From this then, it becomes a matter of de-familiarisation. If it is the familiar that generates reality, to generate another reality, what Alenka Zupančič would attribute to a process of sublimation, requires a de-mystification of the banal, the reality principle itself. It is of course this process, this “revealing” of the ideological mediation that is experience, that opens the door to new worlds within the familiar; it is not the projection of some ego ideal but the very unfolding of what we perceive as natural and real. The conception of nature is a prime example of such a reality, a nice comfortably sectioned-away, bottled and labelled thing that must stand in opposition to the human subject, in a kind of pre-copernican anthropocentric universe. To de-familiarise, to unfold our surroundings is then to place the outside within the inside, the inhuman within the human as it were. But just so I don’t fall into a particular trap here, this unfolding is not any kind of revealing, not the mechanism hidden behind the magicians illusion; indeed don’t we have to assume that within this action of unfolding is contained the inherent precedent to a “re”folding, wherein the act of sublimation not only unveils the contingency of reality but transforms it, creating new possibilities.

Isn’t there a problem then, with our assumption of the “otherness” of the country? Should we be staring at the mirror hoping to reach the reflection on the other side? It is true, and I value these experiences very much, that we can stand in the middle of the woods and experience a remarkable and refreshing emptiness, feel somehow that we have “escaped”, but today what’s the likelihood we can do this without both coming across some clear evidence of manmade intervention or being interrupted by a holidaying family? More to the point, doesn’t this simply leave one familiar for another? The urban industrial for the pastoral industrial, we move from one to the other side of the river in the hope that the other we so desperately seek is contained there, and neglect the vital work of re-orienting the perception of the ground beneath our feet.

Categories
Books Music

Drifting… Reflection; on Ian Penman’s “It Gets me Home, This Curving Track”

“One morning you awake and all the time has melted away: no more hotel bedroom afternoons, light moving like seaweed over the pale impersonal walls. All your life, dreaming of the other side of the mirror, where the colours all reverse, and now you finally remember what it was you saw in that dressing room mirror, so long ago: clouds, full of rain.”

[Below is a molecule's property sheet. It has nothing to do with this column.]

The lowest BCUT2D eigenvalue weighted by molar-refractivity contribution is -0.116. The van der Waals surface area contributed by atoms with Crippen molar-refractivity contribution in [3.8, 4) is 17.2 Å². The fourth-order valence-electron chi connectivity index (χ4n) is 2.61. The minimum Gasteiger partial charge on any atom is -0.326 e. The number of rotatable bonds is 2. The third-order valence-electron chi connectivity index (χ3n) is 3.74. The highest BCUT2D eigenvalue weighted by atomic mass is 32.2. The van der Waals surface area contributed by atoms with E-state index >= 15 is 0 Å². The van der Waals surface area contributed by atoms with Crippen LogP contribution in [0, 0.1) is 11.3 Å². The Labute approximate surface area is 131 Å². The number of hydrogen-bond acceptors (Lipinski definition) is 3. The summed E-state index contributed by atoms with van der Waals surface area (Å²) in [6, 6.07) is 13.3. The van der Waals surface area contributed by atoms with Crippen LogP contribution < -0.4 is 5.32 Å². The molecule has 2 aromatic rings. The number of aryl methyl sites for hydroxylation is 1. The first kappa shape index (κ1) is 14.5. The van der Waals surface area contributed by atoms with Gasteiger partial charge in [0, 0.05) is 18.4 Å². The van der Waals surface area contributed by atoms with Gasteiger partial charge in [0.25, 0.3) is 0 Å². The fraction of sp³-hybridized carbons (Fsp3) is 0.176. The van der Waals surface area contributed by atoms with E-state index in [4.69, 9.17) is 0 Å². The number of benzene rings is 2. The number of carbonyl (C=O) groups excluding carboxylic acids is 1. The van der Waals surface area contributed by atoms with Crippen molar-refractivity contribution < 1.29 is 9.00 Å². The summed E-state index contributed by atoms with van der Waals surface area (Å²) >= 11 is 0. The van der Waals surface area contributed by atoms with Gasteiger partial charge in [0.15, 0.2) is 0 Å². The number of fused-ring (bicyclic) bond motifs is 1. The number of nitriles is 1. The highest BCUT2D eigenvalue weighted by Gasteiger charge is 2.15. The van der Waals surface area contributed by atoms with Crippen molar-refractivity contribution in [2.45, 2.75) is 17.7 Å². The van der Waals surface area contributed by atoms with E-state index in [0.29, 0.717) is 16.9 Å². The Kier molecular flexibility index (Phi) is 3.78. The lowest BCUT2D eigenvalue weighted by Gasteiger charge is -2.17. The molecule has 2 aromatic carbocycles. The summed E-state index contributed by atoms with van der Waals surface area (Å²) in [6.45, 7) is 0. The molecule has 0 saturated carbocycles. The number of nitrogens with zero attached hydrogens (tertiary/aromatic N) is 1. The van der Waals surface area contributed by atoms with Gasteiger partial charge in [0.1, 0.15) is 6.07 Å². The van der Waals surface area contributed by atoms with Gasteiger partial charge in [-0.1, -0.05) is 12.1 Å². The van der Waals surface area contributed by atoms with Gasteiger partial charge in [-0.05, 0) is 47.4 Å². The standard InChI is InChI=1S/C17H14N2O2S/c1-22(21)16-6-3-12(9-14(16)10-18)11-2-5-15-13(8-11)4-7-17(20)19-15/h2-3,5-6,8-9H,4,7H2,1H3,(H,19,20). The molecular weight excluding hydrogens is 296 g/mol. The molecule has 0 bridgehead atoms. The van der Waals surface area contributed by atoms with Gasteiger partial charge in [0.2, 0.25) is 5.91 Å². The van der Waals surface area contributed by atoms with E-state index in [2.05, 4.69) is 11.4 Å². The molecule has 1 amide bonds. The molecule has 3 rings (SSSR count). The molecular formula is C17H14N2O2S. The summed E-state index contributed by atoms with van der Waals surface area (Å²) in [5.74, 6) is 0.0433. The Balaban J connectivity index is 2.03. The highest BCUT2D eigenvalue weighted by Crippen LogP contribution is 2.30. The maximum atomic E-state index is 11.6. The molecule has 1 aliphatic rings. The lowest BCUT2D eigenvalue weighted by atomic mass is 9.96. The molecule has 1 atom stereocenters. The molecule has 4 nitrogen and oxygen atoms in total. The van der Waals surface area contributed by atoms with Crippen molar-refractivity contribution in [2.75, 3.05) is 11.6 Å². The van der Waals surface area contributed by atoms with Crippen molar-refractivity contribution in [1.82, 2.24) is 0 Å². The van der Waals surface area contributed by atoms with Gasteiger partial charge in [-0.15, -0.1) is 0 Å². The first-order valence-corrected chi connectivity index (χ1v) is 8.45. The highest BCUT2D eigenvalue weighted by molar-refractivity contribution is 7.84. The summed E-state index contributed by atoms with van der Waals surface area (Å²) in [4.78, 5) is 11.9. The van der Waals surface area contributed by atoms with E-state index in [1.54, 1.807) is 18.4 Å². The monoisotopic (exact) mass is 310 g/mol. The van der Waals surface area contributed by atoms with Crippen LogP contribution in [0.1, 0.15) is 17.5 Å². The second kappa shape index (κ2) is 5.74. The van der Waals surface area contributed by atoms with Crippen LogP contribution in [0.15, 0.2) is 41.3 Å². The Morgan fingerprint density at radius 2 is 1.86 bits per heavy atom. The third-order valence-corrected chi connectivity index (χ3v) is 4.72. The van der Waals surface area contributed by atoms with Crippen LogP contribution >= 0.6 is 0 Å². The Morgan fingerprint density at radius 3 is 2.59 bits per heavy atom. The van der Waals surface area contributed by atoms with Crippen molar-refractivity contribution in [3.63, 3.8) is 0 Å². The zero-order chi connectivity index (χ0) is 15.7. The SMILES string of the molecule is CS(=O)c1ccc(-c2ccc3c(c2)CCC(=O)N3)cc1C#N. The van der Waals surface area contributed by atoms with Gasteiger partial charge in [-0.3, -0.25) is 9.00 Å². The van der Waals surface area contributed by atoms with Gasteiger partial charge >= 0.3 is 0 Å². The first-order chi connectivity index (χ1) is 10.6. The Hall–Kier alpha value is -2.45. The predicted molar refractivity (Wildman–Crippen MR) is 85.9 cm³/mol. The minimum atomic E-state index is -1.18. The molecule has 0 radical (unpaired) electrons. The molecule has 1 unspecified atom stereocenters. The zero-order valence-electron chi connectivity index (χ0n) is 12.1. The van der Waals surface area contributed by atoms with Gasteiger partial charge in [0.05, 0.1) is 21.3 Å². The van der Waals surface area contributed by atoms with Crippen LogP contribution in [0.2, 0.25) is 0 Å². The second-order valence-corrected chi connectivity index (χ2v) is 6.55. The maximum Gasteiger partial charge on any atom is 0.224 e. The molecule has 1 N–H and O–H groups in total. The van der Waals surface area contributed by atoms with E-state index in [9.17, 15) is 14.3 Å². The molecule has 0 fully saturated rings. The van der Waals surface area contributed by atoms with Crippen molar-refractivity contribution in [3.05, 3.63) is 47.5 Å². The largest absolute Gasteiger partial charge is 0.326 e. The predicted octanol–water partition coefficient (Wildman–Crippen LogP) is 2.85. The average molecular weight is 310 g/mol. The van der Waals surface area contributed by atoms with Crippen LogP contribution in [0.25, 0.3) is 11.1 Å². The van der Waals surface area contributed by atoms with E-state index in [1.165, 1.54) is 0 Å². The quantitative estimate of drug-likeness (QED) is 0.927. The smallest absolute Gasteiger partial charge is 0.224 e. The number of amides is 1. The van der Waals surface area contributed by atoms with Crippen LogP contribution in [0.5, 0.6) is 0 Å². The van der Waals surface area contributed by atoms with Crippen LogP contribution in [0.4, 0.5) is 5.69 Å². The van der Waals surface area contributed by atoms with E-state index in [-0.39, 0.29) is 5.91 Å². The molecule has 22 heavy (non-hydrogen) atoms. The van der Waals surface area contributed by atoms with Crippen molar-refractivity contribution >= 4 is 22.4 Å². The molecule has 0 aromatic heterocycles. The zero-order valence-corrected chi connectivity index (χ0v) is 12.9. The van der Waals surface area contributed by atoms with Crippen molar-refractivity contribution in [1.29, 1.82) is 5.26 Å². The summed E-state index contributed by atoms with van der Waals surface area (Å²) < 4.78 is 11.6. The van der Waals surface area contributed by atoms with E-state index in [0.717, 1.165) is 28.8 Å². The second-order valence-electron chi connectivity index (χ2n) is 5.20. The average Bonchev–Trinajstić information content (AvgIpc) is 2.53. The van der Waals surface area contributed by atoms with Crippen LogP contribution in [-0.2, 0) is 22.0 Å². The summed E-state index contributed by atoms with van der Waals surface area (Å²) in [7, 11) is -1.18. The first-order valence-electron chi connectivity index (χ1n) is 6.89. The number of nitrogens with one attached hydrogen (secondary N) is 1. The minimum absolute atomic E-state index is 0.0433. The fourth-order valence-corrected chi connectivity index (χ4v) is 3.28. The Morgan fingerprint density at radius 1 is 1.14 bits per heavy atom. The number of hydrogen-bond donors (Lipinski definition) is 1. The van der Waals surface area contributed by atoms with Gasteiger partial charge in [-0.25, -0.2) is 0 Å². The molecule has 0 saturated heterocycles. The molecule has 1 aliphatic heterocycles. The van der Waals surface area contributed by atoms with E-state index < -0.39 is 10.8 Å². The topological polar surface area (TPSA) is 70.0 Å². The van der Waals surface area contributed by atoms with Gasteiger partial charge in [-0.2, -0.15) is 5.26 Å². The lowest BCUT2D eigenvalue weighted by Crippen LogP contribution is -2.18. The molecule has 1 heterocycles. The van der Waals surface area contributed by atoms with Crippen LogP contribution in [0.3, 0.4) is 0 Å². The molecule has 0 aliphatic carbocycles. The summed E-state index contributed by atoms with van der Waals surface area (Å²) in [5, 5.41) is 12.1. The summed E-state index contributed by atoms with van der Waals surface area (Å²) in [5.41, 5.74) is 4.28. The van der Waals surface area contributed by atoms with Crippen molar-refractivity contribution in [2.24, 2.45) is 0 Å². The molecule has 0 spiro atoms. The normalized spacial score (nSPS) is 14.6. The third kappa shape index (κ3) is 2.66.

Ian Penman’s new collection of writing, what feels like an exquisitely chosen sequence of essays already published elsewhere but here forming so many cross-continental, cross-colour threads; a slight volume, it feels perfectly formed in its open ellipsis, dicing repeatedly with characters who we like to think of in trite, closed-off semiotic terms, as icons. Indeed, the subjects of the essays here read when listed off like a dusty pantheon, a museum of objects no longer invested with any kind of current or force today, devoid of lasting tension or relevancy. Elvis? Sinatra? Mod? Surely all bygones, remnants kept by rusty elders in the shed, mouldering in a box for the last decade?

What is absolutely remarkable about Penman’s approach here is that these symbols, characters, icons, subject elsewhere to text after bulging text of fawning empty platitudes and heritage fluff [let’s be honest, do we really gain anything from one more write-up going on at length about “iconic musical genius” or “trailblazing influence” et cetera], open up into a complex mesh of uncomfortable and uncertain threads, here emerging as pathetic man-children and there as existential melancholy personified. Above all it must be noted that on even the most surface level consideration, Penman’s is some of the most essential and electric music writing around at this current juncture, and that is despite his status as an “elder” of the British music press by this point. While younger writers toil ceaselessly at outlets like Pitchfork churning out barely-readable attempts at ego-fulfilment-fantasy, Penman’s work, while undeniably rooted in his own predilections, practically rolls off the page in a cascade of riveting prose, something which barely conceals the glint of a hard-edged analysis.